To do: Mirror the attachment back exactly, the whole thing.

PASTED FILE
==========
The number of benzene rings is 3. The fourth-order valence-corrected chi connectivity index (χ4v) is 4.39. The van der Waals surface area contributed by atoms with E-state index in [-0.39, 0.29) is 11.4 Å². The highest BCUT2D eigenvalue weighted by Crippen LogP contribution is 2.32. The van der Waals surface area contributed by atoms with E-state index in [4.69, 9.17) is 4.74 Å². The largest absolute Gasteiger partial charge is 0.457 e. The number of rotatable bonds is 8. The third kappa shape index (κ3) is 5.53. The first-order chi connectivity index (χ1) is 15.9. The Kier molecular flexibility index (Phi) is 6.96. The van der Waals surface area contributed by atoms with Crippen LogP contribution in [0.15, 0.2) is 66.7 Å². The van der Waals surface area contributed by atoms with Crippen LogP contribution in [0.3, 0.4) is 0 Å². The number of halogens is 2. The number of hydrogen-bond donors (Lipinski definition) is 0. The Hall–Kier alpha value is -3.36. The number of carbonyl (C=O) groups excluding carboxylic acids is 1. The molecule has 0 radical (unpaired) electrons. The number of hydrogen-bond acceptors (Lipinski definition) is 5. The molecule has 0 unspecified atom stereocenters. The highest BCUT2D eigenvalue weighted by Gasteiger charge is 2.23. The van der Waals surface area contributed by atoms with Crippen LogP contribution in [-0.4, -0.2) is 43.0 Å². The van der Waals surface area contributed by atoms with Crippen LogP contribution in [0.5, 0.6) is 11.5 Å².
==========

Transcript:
The number of benzene rings is 3. The fourth-order valence-corrected chi connectivity index (χ4v) is 4.39. The van der Waals surface area contributed by atoms with E-state index in [-0.39, 0.29) is 11.4 Å². The highest BCUT2D eigenvalue weighted by Crippen LogP contribution is 2.32. The van der Waals surface area contributed by atoms with E-state index in [4.69, 9.17) is 4.74 Å². The largest absolute Gasteiger partial charge is 0.457 e. The number of rotatable bonds is 8. The third kappa shape index (κ3) is 5.53. The first-order chi connectivity index (χ1) is 15.9. The Kier molecular flexibility index (Phi) is 6.96. The van der Waals surface area contributed by atoms with Crippen LogP contribution in [0.15, 0.2) is 66.7 Å². The van der Waals surface area contributed by atoms with Crippen LogP contribution in [0.3, 0.4) is 0 Å². The number of halogens is 2. The number of hydrogen-bond donors (Lipinski definition) is 0. The Hall–Kier alpha value is -3.36. The number of carbonyl (C=O) groups excluding carboxylic acids is 1. The molecule has 0 radical (unpaired) electrons. The number of hydrogen-bond acceptors (Lipinski definition) is 5. The molecule has 0 unspecified atom stereocenters. The highest BCUT2D eigenvalue weighted by Gasteiger charge is 2.23. The van der Waals surface area contributed by atoms with Crippen LogP contribution in [-0.4, -0.2) is 43.0 Å². The van der Waals surface area contributed by atoms with Crippen LogP contribution in [0.5, 0.6) is 11.5 Å².